The other day, I had the pleasure of hearing former New York City Mayor, Rudolph Giuliani speak on the Principles of Leadership. He defined them as belief, optimism, courage, relentless preparation, teamwork, expectation setting, and communication. These seven keywords comprise the principles Giuliani now believes served him well on the leadership front for so many years (they are also the basis of a book he recently released). Giuliani sprinkled his talk with references to his days as a US attorney and mayor, his first hand September 11th, 2001 response role, and his brush with prostrate cancer.
The first principle; belief, is perhaps the most critical. Giuliani very simply stated that if you don’t know what you believe in and you don’t know why you believe in it, you will find it very difficult to stay the course of successful leadership when the rapid-fire of day to day issues pelt you from every angle. His example leader in this regard is former president, Ronald Reagan, who held two very strong beliefs which enabled him to accomplish more during his tenure that any other modern day president.
The first such belief Reagan held was that communism was simply a bad ideology and that it must be eradicated for the good of society at large. The steadiness of this belief eventually led to the crumbling of the Iron Curtain and a new era for those on both sides of the divide. Reagan’s second key belief was that the federal government had grown so large that it was actually holding back the people it was meant to serve. By breaking down and simplifying “big government” Reagan believed he could free the spirit of the American people such that they would serve themselves much more robustly than any government mandated program.
Contrast such firmness of belief with many of today’s political leaders who seemingly adjust their “beliefs” based on what the latest consumer poll tells them people are thinking; as if leadership was simply a matter of mirroring those you want to lead. The reality, of course is that poll-based-leadership is not leadership at all, as the “leader” is merely following the momentary will of the masses. As a popular country music song from a few years ago says, “if you don’t stand for something, you’ll fall for everything”. The power of core and unwavering beliefs is certainly a key attribute of successful leaders.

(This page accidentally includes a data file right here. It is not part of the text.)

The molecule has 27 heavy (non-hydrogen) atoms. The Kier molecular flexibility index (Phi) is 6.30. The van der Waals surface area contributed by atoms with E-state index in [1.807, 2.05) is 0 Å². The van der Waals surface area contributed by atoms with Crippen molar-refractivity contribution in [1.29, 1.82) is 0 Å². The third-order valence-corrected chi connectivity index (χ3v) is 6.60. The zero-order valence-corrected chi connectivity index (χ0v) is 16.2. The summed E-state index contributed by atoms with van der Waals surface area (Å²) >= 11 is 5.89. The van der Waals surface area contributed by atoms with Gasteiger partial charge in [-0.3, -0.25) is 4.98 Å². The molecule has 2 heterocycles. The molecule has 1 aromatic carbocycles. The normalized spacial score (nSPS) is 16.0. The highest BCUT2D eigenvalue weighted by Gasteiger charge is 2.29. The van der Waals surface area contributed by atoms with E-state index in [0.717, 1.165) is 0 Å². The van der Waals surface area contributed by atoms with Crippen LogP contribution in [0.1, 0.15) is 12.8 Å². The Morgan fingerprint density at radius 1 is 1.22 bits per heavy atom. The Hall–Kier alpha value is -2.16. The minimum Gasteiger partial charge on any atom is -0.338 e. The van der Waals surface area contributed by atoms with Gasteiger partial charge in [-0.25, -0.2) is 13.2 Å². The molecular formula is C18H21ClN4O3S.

The second principle Giuliani expounded upon was the leader’s need to be optimistic. The extreme example he made was for his audience to imagine he appeared in front of his team while spouting off as to how impossible a situation might be and how it was useless to even try and resolve the situation followed by then asking his people to follow him forward. Of course, few if any folks would follow such a leader. Note that this is not the type of optimism that breeds a false success of potential or future accomplishment. Rather, it is an optimism that enables one to see a situation clearly and then formulate potentially positive paths toward the desired outcome.
Author and speaker Zig Ziglar often asks his audience to imagine that their pessimistic surgeon came into pre-op mumbling and muttering about how their chances were slim to none given the simply impossible situation they were in. The Ziglar’s optimistic surgeon on the other hand, would enter the picture clearly explaining exactly what the reality was for your consideration and then assuring you of his positive track record and his expectations that things would end well for you as well. Which surgeon would you want to be holding the knife over you? An optimistic one or a pessimist? Optimism is certainly a key principle needing to be embraced by those hoping to lead.
Courage was the third principle in Giuliani’s view. And while courage can take many forms, from the extraordinary life saving type to the everyday mundane courage behind carrying forward all the little steps in life, the key courage I heard in Giuliani’s words was the courage to keep moving forward toward the goal regardless of the situation. Giuliani spoke of firefighters having the courage to run into burning buildings when everyone else was running out and he spoke of the courage exhibited by former president Reagan in acting upon his beliefs in spite of the contrarian views which opposed him. In both cases courage was the key driver resulting in action.
Action driven courage though is different than ceremonial courage. An ancient tribe in New Zealand was known for marking their “courageous” young men with a unique facial tattoo. However, the courage was bestowed upon them as a part of the tattooing process itself, given the extreme pain caused by the work of an ancient facial tattoo, and not by some prior show of courageous action. No, the courage referenced by Giuliani is not the type of courage one can bestow upon another. Rather it is an internal form of courage, grounded in strong beliefs and fueled by optimism which leads to action and then progress. It is the courage behind the saying, “go as far as you can see and then you’ll see further”.